The legislature did (Laws of 1965, Ex. Ses., ch. 169, p. 2658) appropriate from the "Accident Fund Appropriation for judgments" the sum of $20,735.24 to pay the "judgment and costs."

The judgment was paid July 9, 1965, and the present action was instituted to recover interest at 6 per cent on the judgment ($20,169.92) from the date of its entry, March 23, 1964, to the date of its payment, July 9, 1965. The superior court, relying on our statute RCW 4.56.110,[1] entered judgment for $1,478, and from that judgment the state has appealed, insisting that it was not liable for interest on that judgment.

[1] However, the generally recognized rule, even in the face of such a statutory provision, is that a state is not liable for interest in any case except where expressly, or by a reasonable construction of a contract or statute, it has placed itself in a position of liability.[2] This rule has been followed in Washington. Pape v. Armstrong, 47 Wn.2d 480, *749 287 P.2d 1018 (1955); Columbia Steel Co. v. State, 34 Wn.2d 700, 209 P.2d 482 (1949); Horton v. Department of Labor & Indus., 199 Wash. 212, 90 P.2d 1009 (1939); Spier v. Department of Labor & Indus., 176 Wash. 374, 29 P.2d 679 (1934).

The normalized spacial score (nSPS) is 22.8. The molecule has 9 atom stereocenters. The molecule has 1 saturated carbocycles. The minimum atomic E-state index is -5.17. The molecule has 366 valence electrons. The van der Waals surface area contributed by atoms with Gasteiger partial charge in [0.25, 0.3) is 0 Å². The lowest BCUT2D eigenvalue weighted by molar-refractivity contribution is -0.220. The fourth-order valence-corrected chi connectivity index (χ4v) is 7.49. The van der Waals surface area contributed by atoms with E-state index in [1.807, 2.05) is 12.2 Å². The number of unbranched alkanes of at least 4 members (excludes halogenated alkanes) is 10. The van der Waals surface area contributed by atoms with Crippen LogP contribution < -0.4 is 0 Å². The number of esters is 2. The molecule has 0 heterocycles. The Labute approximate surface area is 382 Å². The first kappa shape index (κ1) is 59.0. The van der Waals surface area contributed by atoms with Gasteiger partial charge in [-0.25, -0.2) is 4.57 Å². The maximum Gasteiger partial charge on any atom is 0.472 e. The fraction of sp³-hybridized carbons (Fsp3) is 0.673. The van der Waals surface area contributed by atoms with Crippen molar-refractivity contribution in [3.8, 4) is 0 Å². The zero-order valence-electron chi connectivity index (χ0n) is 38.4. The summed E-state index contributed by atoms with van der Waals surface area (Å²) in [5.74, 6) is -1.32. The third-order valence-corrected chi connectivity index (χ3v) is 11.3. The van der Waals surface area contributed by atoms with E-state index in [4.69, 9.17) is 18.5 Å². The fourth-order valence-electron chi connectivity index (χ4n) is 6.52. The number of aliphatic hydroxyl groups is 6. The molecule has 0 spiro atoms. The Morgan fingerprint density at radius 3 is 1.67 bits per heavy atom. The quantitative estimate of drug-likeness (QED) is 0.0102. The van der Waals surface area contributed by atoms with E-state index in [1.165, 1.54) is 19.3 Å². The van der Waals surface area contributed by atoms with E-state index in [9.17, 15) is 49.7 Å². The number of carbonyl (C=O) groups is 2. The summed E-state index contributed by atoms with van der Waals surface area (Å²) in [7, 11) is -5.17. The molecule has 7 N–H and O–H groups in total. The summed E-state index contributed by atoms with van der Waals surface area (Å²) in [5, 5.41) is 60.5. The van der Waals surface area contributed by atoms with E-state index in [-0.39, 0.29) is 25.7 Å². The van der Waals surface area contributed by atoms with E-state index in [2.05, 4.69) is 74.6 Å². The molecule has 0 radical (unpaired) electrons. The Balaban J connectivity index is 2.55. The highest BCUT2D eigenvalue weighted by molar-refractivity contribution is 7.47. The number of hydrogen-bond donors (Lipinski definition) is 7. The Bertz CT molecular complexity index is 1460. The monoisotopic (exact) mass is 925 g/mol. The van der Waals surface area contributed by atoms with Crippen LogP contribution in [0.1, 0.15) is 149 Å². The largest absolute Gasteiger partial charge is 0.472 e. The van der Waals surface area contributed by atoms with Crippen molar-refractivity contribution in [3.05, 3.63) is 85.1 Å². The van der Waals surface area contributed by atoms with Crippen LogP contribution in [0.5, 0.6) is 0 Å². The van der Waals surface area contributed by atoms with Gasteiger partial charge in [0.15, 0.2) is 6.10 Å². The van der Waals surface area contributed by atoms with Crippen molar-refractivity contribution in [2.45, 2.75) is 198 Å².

To avoid this well established rule, counsel for Mr. Bond rely upon the tort claims act and its waiver of governmental immunity (RCW 4.92.090).[3]

The state takes the broad position that Mr. Bond's claim does not sound in tort and, hence, the tort claims act has no application; and that if it is a tort claim, the state has not paid and will pay no interest on judgments secured under the tort claims act, because there is nothing in that act to indicate that the state intended to assume any liability for interest. The state relies on Columbia Steel Co. v. State, supra, where in speaking of a right given to sue the state the court said;

We are of the opinion that a sovereign state cannot be sued without its consent, particularly in connection with the exercise of its governmental functions. The right to sue the state, when accorded by statute, extends no farther than to grant the plaintiff the right to bring his action and, if the evidence introduced before the trial court is sufficient to establish the state's liability, to recover against the state a judgment for the amount due, not including interest unless the payment of interest by the state is also authorized by statute. (p. 712)

[2] We agree with the state that it is not liable for interest in this case, on the basis of our cases heretofore cited. We would make it clear, however, that we are not passing on the effect of the tort claims act, as we do not believe that it has any bearing on the issue now before us.